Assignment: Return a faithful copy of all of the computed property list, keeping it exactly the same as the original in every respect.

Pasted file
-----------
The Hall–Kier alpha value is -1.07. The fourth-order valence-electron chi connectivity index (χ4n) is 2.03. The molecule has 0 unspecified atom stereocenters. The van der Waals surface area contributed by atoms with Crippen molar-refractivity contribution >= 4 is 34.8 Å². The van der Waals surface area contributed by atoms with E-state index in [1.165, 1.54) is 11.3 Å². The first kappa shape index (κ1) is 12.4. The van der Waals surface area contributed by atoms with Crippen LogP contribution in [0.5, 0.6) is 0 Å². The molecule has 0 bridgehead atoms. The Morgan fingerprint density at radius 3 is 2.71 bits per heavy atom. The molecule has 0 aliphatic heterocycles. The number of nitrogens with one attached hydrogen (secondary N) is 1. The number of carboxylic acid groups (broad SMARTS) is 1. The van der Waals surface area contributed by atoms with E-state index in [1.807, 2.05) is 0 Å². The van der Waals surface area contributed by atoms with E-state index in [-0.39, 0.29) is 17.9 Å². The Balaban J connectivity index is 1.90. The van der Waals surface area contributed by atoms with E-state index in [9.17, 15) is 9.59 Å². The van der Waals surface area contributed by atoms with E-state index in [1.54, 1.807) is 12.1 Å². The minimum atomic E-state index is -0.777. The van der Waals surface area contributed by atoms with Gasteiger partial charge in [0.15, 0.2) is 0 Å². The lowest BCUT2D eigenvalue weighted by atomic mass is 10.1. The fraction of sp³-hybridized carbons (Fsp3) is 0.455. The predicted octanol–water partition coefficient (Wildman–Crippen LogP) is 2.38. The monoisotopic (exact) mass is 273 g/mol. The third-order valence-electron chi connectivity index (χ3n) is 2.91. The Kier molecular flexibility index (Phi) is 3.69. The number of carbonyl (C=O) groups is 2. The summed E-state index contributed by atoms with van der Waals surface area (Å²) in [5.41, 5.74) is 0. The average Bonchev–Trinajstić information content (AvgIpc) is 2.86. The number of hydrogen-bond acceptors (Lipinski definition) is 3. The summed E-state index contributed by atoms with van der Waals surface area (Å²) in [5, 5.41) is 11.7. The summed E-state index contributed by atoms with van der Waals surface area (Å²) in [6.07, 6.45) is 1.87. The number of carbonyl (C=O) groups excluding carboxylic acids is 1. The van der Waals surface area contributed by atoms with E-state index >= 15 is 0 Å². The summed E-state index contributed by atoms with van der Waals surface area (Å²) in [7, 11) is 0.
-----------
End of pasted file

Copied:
The Hall–Kier alpha value is -1.07. The fourth-order valence-electron chi connectivity index (χ4n) is 2.03. The molecule has 0 unspecified atom stereocenters. The van der Waals surface area contributed by atoms with Crippen molar-refractivity contribution >= 4 is 34.8 Å². The van der Waals surface area contributed by atoms with E-state index in [1.165, 1.54) is 11.3 Å². The first kappa shape index (κ1) is 12.4. The van der Waals surface area contributed by atoms with Crippen LogP contribution in [0.5, 0.6) is 0 Å². The molecule has 0 bridgehead atoms. The Morgan fingerprint density at radius 3 is 2.71 bits per heavy atom. The molecule has 0 aliphatic heterocycles. The number of nitrogens with one attached hydrogen (secondary N) is 1. The number of carboxylic acid groups (broad SMARTS) is 1. The van der Waals surface area contributed by atoms with E-state index in [1.807, 2.05) is 0 Å². The van der Waals surface area contributed by atoms with E-state index in [-0.39, 0.29) is 17.9 Å². The Balaban J connectivity index is 1.90. The van der Waals surface area contributed by atoms with E-state index in [9.17, 15) is 9.59 Å². The van der Waals surface area contributed by atoms with E-state index in [1.54, 1.807) is 12.1 Å². The minimum atomic E-state index is -0.777. The van der Waals surface area contributed by atoms with Gasteiger partial charge in [0.15, 0.2) is 0 Å². The lowest BCUT2D eigenvalue weighted by atomic mass is 10.1. The fraction of sp³-hybridized carbons (Fsp3) is 0.455. The predicted octanol–water partition coefficient (Wildman–Crippen LogP) is 2.38. The monoisotopic (exact) mass is 273 g/mol. The third-order valence-electron chi connectivity index (χ3n) is 2.91. The Kier molecular flexibility index (Phi) is 3.69. The number of carbonyl (C=O) groups is 2. The summed E-state index contributed by atoms with van der Waals surface area (Å²) in [5.41, 5.74) is 0. The average Bonchev–Trinajstić information content (AvgIpc) is 2.86. The number of hydrogen-bond acceptors (Lipinski definition) is 3. The summed E-state index contributed by atoms with van der Waals surface area (Å²) in [5, 5.41) is 11.7. The summed E-state index contributed by atoms with van der Waals surface area (Å²) in [6.07, 6.45) is 1.87. The number of carbonyl (C=O) groups excluding carboxylic acids is 1. The van der Waals surface area contributed by atoms with E-state index >= 15 is 0 Å². The summed E-state index contributed by atoms with van der Waals surface area (Å²) in [7, 11) is 0.